She whispers back, "Fix the AI and we'll have forever." She caresses the side of my face and my neck.
I chuckle drowsily, "Happy ever after?"
She has her hand under my t-shirt when the beep-beep-beep of a phone interrupts. Jenny sighs exasperated. "Sorry, Emmie. I have to get this."
She's rolled over onto her back, staring up at the sky. "Yeah?... When?... How long ago?... Damn..." another sigh, "Okay, as soon as I can."
She rolls to her side again and growls, then says to me, "I'm so sorry Ems, I really, really don't wanna go, but emergency at work."
I smile, "That's okay, I understand. Just make sure you're safe. I will fix that AI, and you have to still be alive."
"Don't worry, Ems. Just you work on that AI." She stands and easily pulls me to my feet, then gives me a tight hug. She reluctantly releases me, and disappears with a whomp sound like a large blanket shaken out.
I begin to brush off the sand, but when I don't feel any, I correct myself. Of course, I'd designed my avatar so that things don't stick — sand, dirt, mud.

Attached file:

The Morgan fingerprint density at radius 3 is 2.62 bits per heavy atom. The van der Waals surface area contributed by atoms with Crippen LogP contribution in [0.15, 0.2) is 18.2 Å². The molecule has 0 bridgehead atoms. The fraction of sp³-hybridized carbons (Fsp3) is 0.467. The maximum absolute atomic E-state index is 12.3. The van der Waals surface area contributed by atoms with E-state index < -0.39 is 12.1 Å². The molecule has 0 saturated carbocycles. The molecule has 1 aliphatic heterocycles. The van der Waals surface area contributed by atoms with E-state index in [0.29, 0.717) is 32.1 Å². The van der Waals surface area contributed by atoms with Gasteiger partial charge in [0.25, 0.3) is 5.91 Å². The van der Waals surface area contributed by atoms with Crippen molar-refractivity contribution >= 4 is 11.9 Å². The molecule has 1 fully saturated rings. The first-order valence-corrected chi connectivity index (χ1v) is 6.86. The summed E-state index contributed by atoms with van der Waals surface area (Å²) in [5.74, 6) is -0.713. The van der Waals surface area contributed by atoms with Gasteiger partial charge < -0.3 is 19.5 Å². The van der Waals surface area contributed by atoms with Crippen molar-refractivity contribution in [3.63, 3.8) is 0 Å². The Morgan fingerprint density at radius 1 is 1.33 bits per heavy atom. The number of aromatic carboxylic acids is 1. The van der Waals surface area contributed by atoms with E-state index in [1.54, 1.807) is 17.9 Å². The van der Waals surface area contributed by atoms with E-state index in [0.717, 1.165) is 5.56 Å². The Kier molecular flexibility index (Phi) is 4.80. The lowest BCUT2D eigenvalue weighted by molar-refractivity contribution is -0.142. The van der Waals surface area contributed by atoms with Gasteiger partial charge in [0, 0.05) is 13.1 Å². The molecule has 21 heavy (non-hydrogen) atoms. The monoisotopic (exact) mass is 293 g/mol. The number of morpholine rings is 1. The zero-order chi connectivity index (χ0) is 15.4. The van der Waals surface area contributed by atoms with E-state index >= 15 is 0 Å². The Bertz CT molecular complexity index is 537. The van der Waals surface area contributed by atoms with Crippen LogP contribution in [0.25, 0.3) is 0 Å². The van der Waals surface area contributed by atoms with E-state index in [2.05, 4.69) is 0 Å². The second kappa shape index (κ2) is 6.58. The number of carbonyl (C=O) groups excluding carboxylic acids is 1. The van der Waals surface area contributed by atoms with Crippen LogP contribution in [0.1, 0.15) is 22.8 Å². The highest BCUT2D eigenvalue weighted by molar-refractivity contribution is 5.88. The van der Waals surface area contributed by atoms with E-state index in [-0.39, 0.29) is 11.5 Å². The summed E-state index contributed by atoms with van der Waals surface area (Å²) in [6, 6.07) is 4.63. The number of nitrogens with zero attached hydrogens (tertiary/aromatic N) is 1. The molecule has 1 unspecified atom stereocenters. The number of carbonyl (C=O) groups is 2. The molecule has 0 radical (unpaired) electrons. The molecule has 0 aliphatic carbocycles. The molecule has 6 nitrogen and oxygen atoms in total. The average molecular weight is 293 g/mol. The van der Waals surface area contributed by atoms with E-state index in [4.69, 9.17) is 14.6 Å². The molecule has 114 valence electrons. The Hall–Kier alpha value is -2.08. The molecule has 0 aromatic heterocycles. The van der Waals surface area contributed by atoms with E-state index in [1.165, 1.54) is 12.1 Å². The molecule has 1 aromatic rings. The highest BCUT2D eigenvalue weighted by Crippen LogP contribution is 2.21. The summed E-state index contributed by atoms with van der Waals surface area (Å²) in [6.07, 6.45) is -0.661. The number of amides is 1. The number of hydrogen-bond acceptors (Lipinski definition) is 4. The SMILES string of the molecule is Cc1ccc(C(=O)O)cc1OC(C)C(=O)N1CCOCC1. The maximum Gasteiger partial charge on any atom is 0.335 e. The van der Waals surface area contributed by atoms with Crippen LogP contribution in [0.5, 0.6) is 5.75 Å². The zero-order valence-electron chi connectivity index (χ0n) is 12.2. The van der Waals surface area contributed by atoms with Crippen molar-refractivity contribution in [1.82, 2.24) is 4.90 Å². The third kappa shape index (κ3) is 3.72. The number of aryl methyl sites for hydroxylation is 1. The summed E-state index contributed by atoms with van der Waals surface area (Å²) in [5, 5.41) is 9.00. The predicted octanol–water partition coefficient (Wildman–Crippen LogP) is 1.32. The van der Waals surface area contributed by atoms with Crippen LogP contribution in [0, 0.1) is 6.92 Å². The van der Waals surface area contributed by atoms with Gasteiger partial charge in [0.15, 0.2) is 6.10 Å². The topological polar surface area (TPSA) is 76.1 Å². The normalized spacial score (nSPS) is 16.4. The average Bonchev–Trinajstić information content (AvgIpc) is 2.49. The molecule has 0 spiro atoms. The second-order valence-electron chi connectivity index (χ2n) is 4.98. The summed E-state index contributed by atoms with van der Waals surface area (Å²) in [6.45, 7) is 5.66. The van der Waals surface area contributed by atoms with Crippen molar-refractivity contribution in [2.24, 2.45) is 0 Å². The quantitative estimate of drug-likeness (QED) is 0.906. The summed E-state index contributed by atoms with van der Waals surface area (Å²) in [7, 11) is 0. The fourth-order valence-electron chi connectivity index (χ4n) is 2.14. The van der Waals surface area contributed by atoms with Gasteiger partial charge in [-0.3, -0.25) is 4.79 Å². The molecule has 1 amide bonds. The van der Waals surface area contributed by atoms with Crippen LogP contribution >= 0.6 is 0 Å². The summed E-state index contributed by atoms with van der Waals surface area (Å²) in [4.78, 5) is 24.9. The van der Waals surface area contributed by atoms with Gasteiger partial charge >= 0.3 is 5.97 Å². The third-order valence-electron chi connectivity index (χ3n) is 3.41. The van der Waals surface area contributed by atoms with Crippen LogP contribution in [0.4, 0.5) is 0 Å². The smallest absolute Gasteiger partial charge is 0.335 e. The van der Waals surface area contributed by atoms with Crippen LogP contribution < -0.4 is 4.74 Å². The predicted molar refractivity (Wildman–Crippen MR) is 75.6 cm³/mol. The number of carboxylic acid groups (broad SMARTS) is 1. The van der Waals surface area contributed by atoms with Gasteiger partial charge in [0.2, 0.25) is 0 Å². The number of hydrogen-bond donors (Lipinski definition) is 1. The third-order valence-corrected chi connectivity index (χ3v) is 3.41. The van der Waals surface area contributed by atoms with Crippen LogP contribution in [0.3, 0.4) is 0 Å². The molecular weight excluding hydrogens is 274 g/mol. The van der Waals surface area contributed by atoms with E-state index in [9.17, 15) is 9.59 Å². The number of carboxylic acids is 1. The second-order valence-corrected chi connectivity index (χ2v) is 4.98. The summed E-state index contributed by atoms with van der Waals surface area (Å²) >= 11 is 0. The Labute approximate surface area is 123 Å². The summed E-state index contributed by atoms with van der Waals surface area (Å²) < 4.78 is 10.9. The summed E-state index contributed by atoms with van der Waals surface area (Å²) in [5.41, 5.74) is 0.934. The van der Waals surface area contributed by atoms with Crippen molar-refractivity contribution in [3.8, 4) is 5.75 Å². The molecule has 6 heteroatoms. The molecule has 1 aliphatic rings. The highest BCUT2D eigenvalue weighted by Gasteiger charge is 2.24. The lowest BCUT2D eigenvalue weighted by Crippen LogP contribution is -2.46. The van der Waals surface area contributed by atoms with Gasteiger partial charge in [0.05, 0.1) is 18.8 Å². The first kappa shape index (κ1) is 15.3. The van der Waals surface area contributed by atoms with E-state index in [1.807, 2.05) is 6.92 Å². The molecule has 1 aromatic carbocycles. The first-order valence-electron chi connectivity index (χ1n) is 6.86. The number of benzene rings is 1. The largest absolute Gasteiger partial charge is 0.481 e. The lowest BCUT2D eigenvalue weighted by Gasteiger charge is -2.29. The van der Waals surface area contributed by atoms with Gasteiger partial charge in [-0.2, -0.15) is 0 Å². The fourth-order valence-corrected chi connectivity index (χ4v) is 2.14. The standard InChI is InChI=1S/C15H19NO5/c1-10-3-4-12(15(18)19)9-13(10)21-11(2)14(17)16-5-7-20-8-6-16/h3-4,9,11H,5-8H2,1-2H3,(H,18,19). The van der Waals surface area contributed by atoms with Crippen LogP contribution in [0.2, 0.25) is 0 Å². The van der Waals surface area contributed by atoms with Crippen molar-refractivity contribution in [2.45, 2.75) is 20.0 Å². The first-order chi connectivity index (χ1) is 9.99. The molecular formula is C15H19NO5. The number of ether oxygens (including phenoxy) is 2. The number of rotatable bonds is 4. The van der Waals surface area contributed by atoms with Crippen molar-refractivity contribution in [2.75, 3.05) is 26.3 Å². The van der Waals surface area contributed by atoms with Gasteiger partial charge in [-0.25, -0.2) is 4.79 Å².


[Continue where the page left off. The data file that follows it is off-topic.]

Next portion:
Rising slowly into the air, above tree height, I look back to the west and the beginning of sunset tones tinting the sky. Unhurriedly I start flying back toward Ground Zero.
This is my favorite virtual world. It's also my largest — thousands of kilometers in every direction, except down. I'm so proud of this place. It uses a special pseudo-random number generator to form the landscape — hills and valleys, trees, rivers and lakes — but I included time as a factor in the generator so the landscape slowly changes. I also add things to it. Making changes to this place is pure pleasure. It is what I do when I become too frustrated with working on fixing the AI I built. I've been working on it for a long time. It already works and is extremely humanlike. It thinks, feels, and understands, but it has one major, remaining problem that I need to solve: its long-term memory.